Sign up ×
Super User is a question and answer site for computer enthusiasts and power users. It's 100% free, no registration required.

I know that you can switch tabs with shift cmd [arrow key] in Mac Terminal, but it is painful to reach the arrow key. How can I change the default keybinding?

share|improve this question

migrated from Aug 15 '10 at 21:09

This question came from our site for professional and enthusiast programmers.

Not quite programming-related enough for my tastes. –  Dana Mar 12 '09 at 21:00
@Dana: It may be: I do not know whether I need to change some rc files such as in the xmodmap case. –  Masi Mar 12 '09 at 21:08
Use the Cmd and Shift keys next to the arrow keys. –  Daniel Beck Sep 29 '11 at 6:24

5 Answers 5

up vote 53 down vote accepted

enter image description here

share|improve this answer
In what way does this answer the question? (I know the answer, but I don’t see how this helps anyone who didn’t already know how to customize menu item shortcut keys using System Preferences.) –  Chris Page Jun 14 '12 at 23:29
@ChrisPage Those are defaults. I haven't set up any special shortcut keys, and they are present in mine. –  Ben Mordecai Jan 31 '13 at 5:33
@BenMordecai So, if this answer had a written answer (rather than just a screenshot), it would read “by default there are already command keys that don’t use the arrow keys, so you don’t need to change the default keybinding”? I ask because the question appears to be “How can I change the default keybinding?”, which isn’t mentioned in this, the currently accepted answer. –  Chris Page Feb 1 '13 at 0:44
I just learned that you can change keybindings that appear on menus, and I've been using OS X for about 3 years. I think that step is not trivial. –  Jan Segre Aug 14 '14 at 5:01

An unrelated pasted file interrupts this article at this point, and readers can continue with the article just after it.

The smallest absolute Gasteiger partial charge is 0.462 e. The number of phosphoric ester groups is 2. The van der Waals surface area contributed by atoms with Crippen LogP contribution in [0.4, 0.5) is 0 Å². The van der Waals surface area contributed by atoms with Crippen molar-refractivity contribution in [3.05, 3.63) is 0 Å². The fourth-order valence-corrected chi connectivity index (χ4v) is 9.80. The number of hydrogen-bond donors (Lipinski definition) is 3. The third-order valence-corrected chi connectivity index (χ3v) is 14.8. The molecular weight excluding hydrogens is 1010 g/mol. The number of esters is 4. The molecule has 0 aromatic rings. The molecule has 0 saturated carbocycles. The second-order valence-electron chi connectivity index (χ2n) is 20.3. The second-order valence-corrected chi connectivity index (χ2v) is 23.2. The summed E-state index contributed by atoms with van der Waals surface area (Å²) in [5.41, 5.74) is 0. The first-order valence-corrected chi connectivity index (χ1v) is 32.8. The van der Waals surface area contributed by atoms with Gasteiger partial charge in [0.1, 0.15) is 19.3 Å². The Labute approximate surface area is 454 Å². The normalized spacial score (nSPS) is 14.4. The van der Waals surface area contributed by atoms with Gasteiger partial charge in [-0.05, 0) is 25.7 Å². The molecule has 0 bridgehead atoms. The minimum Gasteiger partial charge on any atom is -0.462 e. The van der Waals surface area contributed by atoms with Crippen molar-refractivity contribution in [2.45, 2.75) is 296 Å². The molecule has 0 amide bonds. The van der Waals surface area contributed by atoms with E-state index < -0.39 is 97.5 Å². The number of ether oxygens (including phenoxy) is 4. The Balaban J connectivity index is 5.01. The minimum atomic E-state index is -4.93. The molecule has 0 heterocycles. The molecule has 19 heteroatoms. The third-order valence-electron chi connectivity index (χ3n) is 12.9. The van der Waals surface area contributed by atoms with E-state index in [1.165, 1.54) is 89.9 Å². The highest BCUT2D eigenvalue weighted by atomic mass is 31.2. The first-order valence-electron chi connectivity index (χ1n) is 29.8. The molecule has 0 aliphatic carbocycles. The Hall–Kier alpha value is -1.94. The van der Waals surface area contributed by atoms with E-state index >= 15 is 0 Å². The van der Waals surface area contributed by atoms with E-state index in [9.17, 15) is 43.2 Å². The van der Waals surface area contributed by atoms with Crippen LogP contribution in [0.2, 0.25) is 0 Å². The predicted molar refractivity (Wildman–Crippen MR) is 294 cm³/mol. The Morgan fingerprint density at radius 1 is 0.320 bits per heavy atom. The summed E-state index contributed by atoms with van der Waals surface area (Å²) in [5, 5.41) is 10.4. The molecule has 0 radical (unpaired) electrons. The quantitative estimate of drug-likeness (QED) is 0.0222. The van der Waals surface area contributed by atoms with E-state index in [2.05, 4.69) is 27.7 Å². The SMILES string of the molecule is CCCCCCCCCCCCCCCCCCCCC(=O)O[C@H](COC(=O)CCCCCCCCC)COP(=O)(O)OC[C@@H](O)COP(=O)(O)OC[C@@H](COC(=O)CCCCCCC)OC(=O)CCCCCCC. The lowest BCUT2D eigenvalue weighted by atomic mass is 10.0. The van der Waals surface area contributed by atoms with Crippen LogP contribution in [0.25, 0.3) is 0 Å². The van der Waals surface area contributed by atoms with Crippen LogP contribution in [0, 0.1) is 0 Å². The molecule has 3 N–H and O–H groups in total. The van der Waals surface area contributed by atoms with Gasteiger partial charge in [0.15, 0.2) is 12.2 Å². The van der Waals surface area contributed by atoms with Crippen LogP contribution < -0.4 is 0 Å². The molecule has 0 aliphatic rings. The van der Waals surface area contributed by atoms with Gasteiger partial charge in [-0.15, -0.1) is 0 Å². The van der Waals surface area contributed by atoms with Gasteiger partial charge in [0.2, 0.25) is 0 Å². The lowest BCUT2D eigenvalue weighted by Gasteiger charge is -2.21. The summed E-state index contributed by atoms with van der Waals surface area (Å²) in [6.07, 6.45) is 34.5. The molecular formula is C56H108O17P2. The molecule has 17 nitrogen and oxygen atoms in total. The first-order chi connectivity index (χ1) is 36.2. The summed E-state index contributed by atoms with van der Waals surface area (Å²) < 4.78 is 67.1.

The screenshot didn't help me att all. In fact it misled me. On top of that, I just cannot find any way to change the shortcut key for the Next and Previous go to tabs keys of the Terminal. Some one would give additional details on where to configure this change ? –  Stephane Eybert Mar 23 at 11:57

cmd brace will also switch tabs.

share|improve this answer

You can change key bindings for almost all Cocoa apps in System Preferences, including

Go to System Preferences > Keyboard > Shortcuts > App Shortcuts, then add a new shortcut for Terminal (located in /Applications/Utilities).

share|improve this answer
I'll try that, thanks! Using the default shortcuts is very cumbersome on a Macbook without mouse. –  user30033 Mar 17 '10 at 10:00
Where? I don't see anything under System Preferences > Keyboard > Shortcuts. –  Ian Dunn May 2 at 0:16

1: Install SIMBL (plugin enabler):

2: Install the TerminalTabSwitching.bundle

git clone
cp -r terminaltabswitching/TerminalTabSwitching.bundle "/Library/Application Support/SIMBL/Plugins"

3: Restart the Terminal app, and enjoy Cmd+[0-9] tab-switching.

FYI: If something like plugin is not verified in terminal version # (a number) appears when you open your terminal again, maybe the following information can help.

(1) Open

/Library/Application\ Support/SIMBL/Plugins/Terminal/TerminalTabSwitching.bundle/Contents/Info.plist

using your favorite text editor under sudo.

(2) Search For <key>MaxBundleVersion</key>.

(3) Change <string>280</string> at next line to your terminal version number or higher like <string>300</string>. Save.

(4) Quit terminal and reopen it. Hopefully that prompt would disappear and you can use Cmd+[0:9] for tab switching.

share|improve this answer

If you don't mind downloading new software, I recommend iTerm 2:

It not only allows rebinding keys almost arbitrarily plus fast switching between tabs with cmd+TabNumber (or your favorite meta key), but quite a few other nifty features as well.

(I would post a screen shot, but I'm new around here).

share|improve this answer
Down-voted because it doesn’t really answer the question, and there’s nothing stopping the user from customizing the shortcuts in Terminal using System Preferences, the usual answer for this type of question. –  Chris Page Feb 1 '13 at 0:47

protected by nhinkle Jun 28 '11 at 20:23

Thank you for your interest in this question. Because it has attracted low-quality answers, posting an answer now requires 10 reputation on this site.

Would you like to answer one of these unanswered questions instead?

Not the answer you're looking for? Browse other questions tagged or ask your own question.